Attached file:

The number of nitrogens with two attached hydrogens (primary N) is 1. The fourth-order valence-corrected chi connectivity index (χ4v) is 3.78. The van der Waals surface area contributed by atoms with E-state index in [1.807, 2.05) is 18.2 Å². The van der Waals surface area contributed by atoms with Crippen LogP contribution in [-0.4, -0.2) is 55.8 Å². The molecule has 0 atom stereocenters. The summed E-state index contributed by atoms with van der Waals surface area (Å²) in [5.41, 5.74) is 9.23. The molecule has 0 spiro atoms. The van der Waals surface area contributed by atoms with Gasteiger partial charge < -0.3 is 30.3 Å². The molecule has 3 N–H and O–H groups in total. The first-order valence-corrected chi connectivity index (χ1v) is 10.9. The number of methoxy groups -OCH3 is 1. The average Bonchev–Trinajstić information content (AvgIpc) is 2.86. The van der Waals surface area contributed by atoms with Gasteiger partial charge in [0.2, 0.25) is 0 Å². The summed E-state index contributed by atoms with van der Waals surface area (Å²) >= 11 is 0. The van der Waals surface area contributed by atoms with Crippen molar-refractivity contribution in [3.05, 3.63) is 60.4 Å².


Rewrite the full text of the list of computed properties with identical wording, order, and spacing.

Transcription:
The number of nitrogens with two attached hydrogens (primary N) is 1. The fourth-order valence-corrected chi connectivity index (χ4v) is 3.78. The van der Waals surface area contributed by atoms with E-state index in [1.807, 2.05) is 18.2 Å². The van der Waals surface area contributed by atoms with Crippen LogP contribution in [-0.4, -0.2) is 55.8 Å². The molecule has 0 atom stereocenters. The summed E-state index contributed by atoms with van der Waals surface area (Å²) in [5.41, 5.74) is 9.23. The molecule has 0 spiro atoms. The van der Waals surface area contributed by atoms with Gasteiger partial charge < -0.3 is 30.3 Å². The molecule has 3 N–H and O–H groups in total. The first-order valence-corrected chi connectivity index (χ1v) is 10.9. The number of methoxy groups -OCH3 is 1. The average Bonchev–Trinajstić information content (AvgIpc) is 2.86. The van der Waals surface area contributed by atoms with Gasteiger partial charge in [0.2, 0.25) is 0 Å². The summed E-state index contributed by atoms with van der Waals surface area (Å²) >= 11 is 0. The van der Waals surface area contributed by atoms with Crippen molar-refractivity contribution in [3.05, 3.63) is 60.4 Å².